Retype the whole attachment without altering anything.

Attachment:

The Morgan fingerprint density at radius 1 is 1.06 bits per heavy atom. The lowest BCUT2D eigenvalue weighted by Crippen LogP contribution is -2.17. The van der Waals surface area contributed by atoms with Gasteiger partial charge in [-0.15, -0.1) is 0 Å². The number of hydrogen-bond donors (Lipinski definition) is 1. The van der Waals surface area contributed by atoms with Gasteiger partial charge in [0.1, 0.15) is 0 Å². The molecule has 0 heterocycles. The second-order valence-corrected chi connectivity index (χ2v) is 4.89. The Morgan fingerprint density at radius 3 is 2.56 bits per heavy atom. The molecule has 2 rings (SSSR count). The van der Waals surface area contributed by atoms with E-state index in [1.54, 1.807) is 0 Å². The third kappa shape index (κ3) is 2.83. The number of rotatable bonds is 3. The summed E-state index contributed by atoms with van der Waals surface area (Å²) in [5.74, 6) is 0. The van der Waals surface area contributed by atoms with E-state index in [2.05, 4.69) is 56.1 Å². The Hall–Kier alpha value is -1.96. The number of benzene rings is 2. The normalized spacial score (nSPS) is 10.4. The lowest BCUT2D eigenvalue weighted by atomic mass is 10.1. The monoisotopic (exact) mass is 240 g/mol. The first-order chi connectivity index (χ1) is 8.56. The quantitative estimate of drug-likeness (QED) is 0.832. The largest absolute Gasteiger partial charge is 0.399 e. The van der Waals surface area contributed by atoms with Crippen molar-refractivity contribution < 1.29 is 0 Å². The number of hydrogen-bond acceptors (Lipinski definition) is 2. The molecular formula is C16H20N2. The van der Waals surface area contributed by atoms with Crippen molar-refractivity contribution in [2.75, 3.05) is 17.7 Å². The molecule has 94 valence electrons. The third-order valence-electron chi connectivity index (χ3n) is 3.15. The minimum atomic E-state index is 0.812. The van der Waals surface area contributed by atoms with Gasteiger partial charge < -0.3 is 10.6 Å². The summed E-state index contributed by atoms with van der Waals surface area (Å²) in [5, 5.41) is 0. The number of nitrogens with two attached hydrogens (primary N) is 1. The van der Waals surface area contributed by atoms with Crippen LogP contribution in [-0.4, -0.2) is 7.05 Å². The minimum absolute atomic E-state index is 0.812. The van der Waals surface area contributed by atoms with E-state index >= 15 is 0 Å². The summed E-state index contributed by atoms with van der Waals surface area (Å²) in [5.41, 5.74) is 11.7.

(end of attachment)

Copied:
The Morgan fingerprint density at radius 1 is 1.06 bits per heavy atom. The lowest BCUT2D eigenvalue weighted by Crippen LogP contribution is -2.17. The van der Waals surface area contributed by atoms with Gasteiger partial charge in [-0.15, -0.1) is 0 Å². The number of hydrogen-bond donors (Lipinski definition) is 1. The van der Waals surface area contributed by atoms with Gasteiger partial charge in [0.1, 0.15) is 0 Å². The molecule has 0 heterocycles. The second-order valence-corrected chi connectivity index (χ2v) is 4.89. The Morgan fingerprint density at radius 3 is 2.56 bits per heavy atom. The molecule has 2 rings (SSSR count). The van der Waals surface area contributed by atoms with E-state index in [1.54, 1.807) is 0 Å². The third kappa shape index (κ3) is 2.83. The number of rotatable bonds is 3. The summed E-state index contributed by atoms with van der Waals surface area (Å²) in [5.74, 6) is 0. The van der Waals surface area contributed by atoms with E-state index in [2.05, 4.69) is 56.1 Å². The Hall–Kier alpha value is -1.96. The number of benzene rings is 2. The normalized spacial score (nSPS) is 10.4. The lowest BCUT2D eigenvalue weighted by atomic mass is 10.1. The monoisotopic (exact) mass is 240 g/mol. The first-order chi connectivity index (χ1) is 8.56. The quantitative estimate of drug-likeness (QED) is 0.832. The largest absolute Gasteiger partial charge is 0.399 e. The van der Waals surface area contributed by atoms with Crippen molar-refractivity contribution < 1.29 is 0 Å². The number of hydrogen-bond acceptors (Lipinski definition) is 2. The molecular formula is C16H20N2. The van der Waals surface area contributed by atoms with Crippen molar-refractivity contribution in [2.75, 3.05) is 17.7 Å². The molecule has 94 valence electrons. The third-order valence-electron chi connectivity index (χ3n) is 3.15. The minimum atomic E-state index is 0.812. The van der Waals surface area contributed by atoms with Gasteiger partial charge < -0.3 is 10.6 Å². The summed E-state index contributed by atoms with van der Waals surface area (Å²) in [5, 5.41) is 0. The number of nitrogens with two attached hydrogens (primary N) is 1. The van der Waals surface area contributed by atoms with Crippen LogP contribution in [-0.4, -0.2) is 7.05 Å². The minimum absolute atomic E-state index is 0.812. The van der Waals surface area contributed by atoms with E-state index >= 15 is 0 Å². The summed E-state index contributed by atoms with van der Waals surface area (Å²) in [5.41, 5.74) is 11.7.